Clipped From The Atlanta Constitution

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 - nation and with which his JU1XJE L Q C LAMAR OP...
nation and with which his JU1XJE L Q C LAMAR OP GEORGIA. Brother of Mirabeau and Father of Justice Lamar was asgodated-Georgi was the cradle of his ancestors the home of his birth and of his boyhood. Here lived his grandfather John Lamar whose ashes deep at the old homestead in Putnam county. At Milledgeville Ga. on the banks of the Oconee. a simple unpretentious shaft marks the last resting place of his father who Illustrated Georgia en the bench. In Lincoln county not far from the Savannah river sleep two of ; his kinsmen Peter Lamar and LaFayette Lamar. Other members of the family repose at Macon Savannah and Atlanta. Though Georgia regrets that her Cifted son is not permitted to sleep with Ms tethers in the soil of this state she resigns him cheerfully to Mississippi knowing- fr -t he cherished the state of his I adoption and that over his ashes she will I keep a loving and tender vigil. There la ome consolation too in the fact that i after a loos and useful career he found i bia Tray back to Georgia and closed his I eyes among tie familiar scenes of his I boyhood. Ever since his death the peo- . Die of this state have been anxious for some one who possessed the proper quail. approach and ready to lay aside his reserve at a moment's notice gentle In disposition yet bold in enterprise and quick to resent a wrong Justice Lamar in these respects resembled the Lion-hearted Richard. But associated with these qualities there was something of a dreamy atmosphere about him which gave ham the typical appearance of a poet Though he made but slight pretense in this direction he nevertheless possessed a poet's soul His eulogy of Charles Sumner may be Cited as a splendid exemplification of those poetic Instincts by which he was oftimes governed. That eulogy brought him at once Into national fame as a medi ator between the sections. Scarcely ten years had elapsed since the war ant the embers of hate were still burning when he made use of that noble sentiment My countrymen know one another and you will love one another" Later on the rebuke which he administered to Conkling served to advance his reputation still further and to make him a still greater ju/- zle to the ration. In ep akuvg of his great Sumner speech the lamented R. W Patterson of Macon said at the time of Lamar s death His eloquence was the Applan way through whi h the banished cohorts of the confederacy pasted tack Into the hearts of the republic. These are beautiful words but no less beautiful than true Scarcely below this tribute Is that other felicitous expression from the same lamented source "In the silken glove of courtesy he always carried the iron grip of honor" On the 1st of March 1279 a resolution was Introduced in the senate of the United States to the effect that no pension should e be paid to Jefferson Davis for his services In the war of 1812. Among those who took part In the discussion were Senators Bailey of Tennessee Hoar of .Massachusetts Garland of Arkansas Shields of Missouri. Maxey of Tavxs and Thurman of Ohio In his last speech Senator Hoar the author of the resolution said "The senator from Arkansas alluded to the courage which this gentleman had shown In battle and I do not deny it Two of the bravest officers of 0111' revolutionary war were Aaron Burr and Benedict Arnold. Mr. Lamar who had hitherto been a si lent Observer of these proceedings -was no longer ei le to retain his seat The senator from Massachusetts had .scarcely closed his lips before Lamar impelled by a geyser-like Impulse took the floor His eyes flashed fire and every feature pf his face indicated that be was swayed by some powerful emotion "Mr President said he speaklnj with suppressed indignation "it is with ex treme reluctance that I rise to say a LUCIUS Q. C. LAMAR After a brief Interruption Mr. Lamar continued "The only difference between myself and Jefferson Davis Is that his exalted charac his well- Q. creatn. soc.fat the 'Wh sE" 'One res ting' h r I Th ugh I Mlss1ss 1 that I f I pIe be n 1IOme' osseled o II.ppe e h once n.t one' reputaUonstlll gr ter akin gre lt w1l1.h f aut\ful expr lon o s ol1ld Ba.lI o Arka. sas T QS 'tOhlo. E sI- able ret .scarce I bef lre Prt sident stJ' ressed ex- D I I fl acoo nta. Ibis L ein p f b1 ck eesn d.is- bo1 ulck him reteose epakthg iszourl 7 tt bvfr II1LUc1 F" k- iJsik11 fr , ( , ¬ - * . , , > . , . , . , ¬ , | . , [ , , . ¬ , ¬ . , , ) - . [ , , . , - . - ¬ ' , ¬ , , , - ¬ . ¬ ¬ , ' . ¬ . ' , " - / - . . , , ' . " , " " , , \ , , , . , , , . , , , , , " ¬ ¬ . " ( . , ¬ , - > * ¬ . , - * , " , " , , " ¬ . . . " ¬ - . . ' ' ) ( ] . . . . . . . . . ' ' . " - . ' & ' " . . ; , { ' & ' . ' : . . . ! < > . ( . & . . : . . & : . ' ' " . . , . ' ' : ' ! ! & ; . & . " . . ; . . ! . . . . . . . . . ' \ ' ! ' ' . . ' . ' . : " ; ' , . ' . ' < . , . . ! : . ! ' . : " , . - : : ; . . < > ' ' ' - . ' \ , ' . . . : . ) ' , ! - . . ! ' ' . . ' , : . . ; ; ! . ; . ! : : : < > ' . < : . : ' " ! ! . . " . ' " . ! . : : . ' ' . . . : . ' . ' . : $ . ' . ) ' ' ! . . . ' & . { . > ; ' : ' ; . ' . ' . . : ' ' . . : ' " . . ' , : - - . . . , - . - - & ) ' . ' - . _ . - . - . - . " ! ' - . - ' ' " . . _ - ' . . -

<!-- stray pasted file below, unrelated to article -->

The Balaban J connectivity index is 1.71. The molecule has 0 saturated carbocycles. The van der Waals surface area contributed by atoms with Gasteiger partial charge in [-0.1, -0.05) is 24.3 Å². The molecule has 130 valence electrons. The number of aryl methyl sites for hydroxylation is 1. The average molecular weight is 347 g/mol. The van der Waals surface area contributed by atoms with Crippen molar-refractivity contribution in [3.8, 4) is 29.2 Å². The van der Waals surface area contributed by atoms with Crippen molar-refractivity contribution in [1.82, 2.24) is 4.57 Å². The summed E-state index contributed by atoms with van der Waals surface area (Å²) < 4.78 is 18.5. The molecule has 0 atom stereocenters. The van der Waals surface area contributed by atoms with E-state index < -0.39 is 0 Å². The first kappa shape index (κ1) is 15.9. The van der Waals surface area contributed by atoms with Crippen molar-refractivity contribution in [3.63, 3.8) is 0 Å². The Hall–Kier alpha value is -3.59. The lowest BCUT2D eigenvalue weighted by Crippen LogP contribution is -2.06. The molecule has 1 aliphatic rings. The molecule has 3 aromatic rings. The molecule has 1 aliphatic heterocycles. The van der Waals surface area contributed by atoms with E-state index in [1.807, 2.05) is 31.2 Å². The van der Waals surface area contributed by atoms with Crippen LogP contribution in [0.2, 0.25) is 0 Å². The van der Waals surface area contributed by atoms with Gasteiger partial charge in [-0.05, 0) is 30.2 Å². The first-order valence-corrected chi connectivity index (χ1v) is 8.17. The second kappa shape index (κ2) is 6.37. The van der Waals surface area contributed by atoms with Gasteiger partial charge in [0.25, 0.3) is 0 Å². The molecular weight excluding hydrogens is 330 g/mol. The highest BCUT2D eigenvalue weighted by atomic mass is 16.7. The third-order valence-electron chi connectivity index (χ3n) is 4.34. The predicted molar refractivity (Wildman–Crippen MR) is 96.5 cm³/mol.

Clipped from
  1. The Atlanta Constitution,
  2. 19 Apr 1896, Sun,
  3. Page 15

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